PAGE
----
Google Functionality Marches On

by Kieran Healy on September 5, 2003

There’s an old law of software development that says every application expands to the point where it can read mail. A little-known corollary is that Google can always do more than you think.

For example, try searching for expressions like 213 * 718, or 76 kilos in pounds, or even (G * mass of Earth) / (radius of Earth^2). Amazing. Wait till Brad DeLong hears about it.

Update: Naturally, the google calculator also knows the answer to life, the universe and everything. (Hat tip: Geek Notes.)



Robert Tagorda 09.05.03 at 7:03 am

Kieran, did you happen to catch the Washington Post article on the Google calculator a few weeks back? If not, check it out.


Chris 09.05.03 at 8:22 am


It seems to know about all sorts of archaic weights and measures too: cubits, pennyweights and the like!

“1 Healy in Instapundits” it rejected for some reason (probably the number is too large to compute).


bad Jim 09.05.03 at 10:03 am

Merely the latest manifestation of the eternal return of the command-line interface.

Which is probably a good thing.


Barry 09.05.03 at 12:13 pm

Brad already does.


Barry 09.05.03 at 4:21 pm

That’s wierd – when I posted, there were no other comments. However, my comment is listed after several others. Maybe I was on a slow connection :)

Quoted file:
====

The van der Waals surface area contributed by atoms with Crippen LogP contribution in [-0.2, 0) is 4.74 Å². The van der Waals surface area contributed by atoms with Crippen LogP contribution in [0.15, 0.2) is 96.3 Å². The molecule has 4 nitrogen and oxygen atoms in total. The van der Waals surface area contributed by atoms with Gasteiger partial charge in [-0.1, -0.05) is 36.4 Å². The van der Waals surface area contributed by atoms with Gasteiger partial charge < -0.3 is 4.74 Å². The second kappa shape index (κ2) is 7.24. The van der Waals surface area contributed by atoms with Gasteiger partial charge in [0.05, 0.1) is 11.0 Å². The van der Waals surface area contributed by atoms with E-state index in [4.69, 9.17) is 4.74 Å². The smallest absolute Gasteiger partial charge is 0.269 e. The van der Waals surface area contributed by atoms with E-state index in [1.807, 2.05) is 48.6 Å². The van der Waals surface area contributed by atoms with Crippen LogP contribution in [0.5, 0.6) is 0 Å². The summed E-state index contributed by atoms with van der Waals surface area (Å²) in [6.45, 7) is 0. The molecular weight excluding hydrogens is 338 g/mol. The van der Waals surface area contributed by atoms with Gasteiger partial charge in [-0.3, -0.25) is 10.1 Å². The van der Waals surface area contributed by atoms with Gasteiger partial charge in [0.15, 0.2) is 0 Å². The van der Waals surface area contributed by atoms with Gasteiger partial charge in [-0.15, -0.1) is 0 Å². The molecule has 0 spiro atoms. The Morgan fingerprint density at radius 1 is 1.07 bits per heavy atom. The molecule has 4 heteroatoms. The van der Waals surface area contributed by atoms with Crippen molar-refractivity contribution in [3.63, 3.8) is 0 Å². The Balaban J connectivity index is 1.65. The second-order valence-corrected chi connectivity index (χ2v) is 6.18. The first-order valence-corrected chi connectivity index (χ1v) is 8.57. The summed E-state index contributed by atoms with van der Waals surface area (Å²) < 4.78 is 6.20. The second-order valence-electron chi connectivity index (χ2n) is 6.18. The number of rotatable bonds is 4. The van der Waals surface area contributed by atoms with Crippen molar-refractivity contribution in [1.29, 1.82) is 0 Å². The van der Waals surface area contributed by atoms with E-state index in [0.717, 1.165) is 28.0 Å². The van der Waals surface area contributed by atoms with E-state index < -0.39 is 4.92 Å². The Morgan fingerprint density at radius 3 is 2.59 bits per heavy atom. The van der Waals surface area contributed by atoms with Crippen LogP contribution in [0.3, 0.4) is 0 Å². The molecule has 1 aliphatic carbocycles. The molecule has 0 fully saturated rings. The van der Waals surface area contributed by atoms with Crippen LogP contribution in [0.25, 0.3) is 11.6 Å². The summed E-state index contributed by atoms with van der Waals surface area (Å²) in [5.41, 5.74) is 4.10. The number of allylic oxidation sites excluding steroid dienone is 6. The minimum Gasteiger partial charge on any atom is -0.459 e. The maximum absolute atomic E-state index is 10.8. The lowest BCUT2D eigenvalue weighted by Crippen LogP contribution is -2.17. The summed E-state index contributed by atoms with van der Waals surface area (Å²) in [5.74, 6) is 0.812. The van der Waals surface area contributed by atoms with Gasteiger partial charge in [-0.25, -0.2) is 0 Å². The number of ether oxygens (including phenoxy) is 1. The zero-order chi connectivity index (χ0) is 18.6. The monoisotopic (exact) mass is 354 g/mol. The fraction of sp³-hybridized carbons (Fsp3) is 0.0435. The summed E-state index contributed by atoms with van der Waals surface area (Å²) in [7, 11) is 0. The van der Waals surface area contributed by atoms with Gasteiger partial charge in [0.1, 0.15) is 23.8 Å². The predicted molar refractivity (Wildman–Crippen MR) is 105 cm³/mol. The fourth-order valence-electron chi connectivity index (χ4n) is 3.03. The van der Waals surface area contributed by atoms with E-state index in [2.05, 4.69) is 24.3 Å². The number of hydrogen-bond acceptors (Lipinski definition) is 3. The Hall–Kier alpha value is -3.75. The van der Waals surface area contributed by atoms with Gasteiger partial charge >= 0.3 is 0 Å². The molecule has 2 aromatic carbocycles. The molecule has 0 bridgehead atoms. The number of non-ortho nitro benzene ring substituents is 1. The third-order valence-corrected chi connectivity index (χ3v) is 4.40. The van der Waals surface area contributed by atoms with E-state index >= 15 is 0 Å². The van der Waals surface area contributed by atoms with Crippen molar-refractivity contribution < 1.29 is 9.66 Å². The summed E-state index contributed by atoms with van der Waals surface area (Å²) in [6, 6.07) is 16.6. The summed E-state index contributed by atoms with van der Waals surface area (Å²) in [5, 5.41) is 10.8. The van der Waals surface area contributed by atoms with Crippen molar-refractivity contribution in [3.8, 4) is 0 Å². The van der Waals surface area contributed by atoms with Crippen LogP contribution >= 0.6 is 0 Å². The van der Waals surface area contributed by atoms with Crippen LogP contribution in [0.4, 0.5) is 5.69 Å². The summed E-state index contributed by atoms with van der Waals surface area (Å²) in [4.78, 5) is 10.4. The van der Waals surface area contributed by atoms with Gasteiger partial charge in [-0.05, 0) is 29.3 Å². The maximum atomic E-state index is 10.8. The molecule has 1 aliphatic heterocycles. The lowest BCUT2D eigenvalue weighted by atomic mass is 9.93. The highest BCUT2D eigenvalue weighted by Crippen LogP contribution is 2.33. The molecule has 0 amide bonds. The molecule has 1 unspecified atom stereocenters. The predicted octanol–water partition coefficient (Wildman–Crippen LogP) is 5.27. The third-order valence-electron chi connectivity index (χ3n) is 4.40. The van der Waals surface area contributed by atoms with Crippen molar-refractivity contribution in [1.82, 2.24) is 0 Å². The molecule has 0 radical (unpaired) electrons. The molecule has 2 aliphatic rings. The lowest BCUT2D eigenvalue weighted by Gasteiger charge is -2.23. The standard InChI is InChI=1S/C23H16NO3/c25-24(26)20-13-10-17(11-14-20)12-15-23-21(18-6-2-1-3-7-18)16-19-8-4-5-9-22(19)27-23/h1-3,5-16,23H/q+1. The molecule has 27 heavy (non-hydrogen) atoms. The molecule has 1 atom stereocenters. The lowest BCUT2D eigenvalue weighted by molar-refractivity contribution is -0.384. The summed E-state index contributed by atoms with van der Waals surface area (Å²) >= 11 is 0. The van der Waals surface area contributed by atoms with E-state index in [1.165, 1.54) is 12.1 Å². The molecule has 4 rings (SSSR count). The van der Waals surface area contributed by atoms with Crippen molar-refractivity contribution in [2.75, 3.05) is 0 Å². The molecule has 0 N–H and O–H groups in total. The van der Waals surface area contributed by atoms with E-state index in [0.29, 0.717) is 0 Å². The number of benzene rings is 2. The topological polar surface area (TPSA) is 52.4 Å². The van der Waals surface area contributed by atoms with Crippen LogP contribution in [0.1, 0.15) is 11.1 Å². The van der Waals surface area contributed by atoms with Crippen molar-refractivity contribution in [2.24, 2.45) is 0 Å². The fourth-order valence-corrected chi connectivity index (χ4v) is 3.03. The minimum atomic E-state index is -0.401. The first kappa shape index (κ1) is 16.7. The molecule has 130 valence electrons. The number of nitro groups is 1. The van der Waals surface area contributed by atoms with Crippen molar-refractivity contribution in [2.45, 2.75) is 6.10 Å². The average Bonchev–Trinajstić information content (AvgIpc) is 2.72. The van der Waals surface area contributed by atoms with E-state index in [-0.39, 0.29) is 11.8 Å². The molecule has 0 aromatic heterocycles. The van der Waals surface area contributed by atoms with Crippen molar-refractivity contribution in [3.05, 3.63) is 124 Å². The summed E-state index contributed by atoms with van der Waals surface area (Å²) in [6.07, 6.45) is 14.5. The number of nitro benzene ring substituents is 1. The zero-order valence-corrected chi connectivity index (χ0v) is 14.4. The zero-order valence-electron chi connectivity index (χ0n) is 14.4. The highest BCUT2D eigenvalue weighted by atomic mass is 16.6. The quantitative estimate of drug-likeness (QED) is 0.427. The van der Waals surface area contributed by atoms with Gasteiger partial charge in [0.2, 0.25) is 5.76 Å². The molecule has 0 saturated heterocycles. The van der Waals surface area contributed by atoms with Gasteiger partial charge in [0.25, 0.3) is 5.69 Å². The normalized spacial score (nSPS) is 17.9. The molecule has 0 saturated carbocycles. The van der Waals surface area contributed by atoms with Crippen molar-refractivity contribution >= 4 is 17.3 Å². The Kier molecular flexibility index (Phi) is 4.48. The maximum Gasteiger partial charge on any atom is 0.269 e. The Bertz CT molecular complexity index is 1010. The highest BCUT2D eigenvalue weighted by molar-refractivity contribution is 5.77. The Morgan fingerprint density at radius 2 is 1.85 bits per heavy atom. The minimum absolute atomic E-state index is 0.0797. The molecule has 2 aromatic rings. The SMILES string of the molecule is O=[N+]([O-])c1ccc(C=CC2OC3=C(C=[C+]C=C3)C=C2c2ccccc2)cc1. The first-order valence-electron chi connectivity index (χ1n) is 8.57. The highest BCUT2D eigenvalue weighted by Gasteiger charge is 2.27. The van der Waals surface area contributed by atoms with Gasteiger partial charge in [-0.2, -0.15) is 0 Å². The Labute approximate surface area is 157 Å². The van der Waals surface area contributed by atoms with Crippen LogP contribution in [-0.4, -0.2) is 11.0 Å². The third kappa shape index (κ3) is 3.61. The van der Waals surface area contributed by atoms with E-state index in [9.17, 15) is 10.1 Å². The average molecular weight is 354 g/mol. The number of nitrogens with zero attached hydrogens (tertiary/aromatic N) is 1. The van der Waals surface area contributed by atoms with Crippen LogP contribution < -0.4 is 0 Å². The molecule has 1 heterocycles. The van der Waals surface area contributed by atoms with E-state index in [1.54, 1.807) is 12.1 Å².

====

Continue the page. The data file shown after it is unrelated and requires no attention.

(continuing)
Kristjan Wager 09.05.03 at 4:47 pm

It has to be a very slow connection for it to take two to five hours to post.


Jeremy Osner 09.05.03 at 5:07 pm

When I saw your headline “Google Functionality Marches On”, I was expecting to read a post about Cthuugle


Robert Schwartz 09.05.03 at 5:28 pm

This is SO COOL!


Tom 09.05.03 at 10:15 pm

What’s that line about every large C program eventually containing a buggy implementation of Common Lisp?

I want to be able to pipe Google search-results to grep, and I want it now.


Steady Eddie 09.05.03 at 10:42 pm

What was disappointing about what Google found was that its identification of “42” as “the answer to life, the universe, and everything” stopped at Doug Adams’ cryptic mention of this… when Charles Dodgson (aka Lewis Carroll) arrived at this answer approximately a century and a half ago. See Gardner’s “The Annotated Snark” for details (noting the significance of the number 42 recurring so frequently in Carroll’s writing — it’s the number the Butcher comes up with as the answer (to what?) in their walk together in the Snark, the height the King of Hearts ascribes to Alice in the Wonderland trial, etc.).

Dodgson ahead of the game again (and a likely pedophile to boot!).

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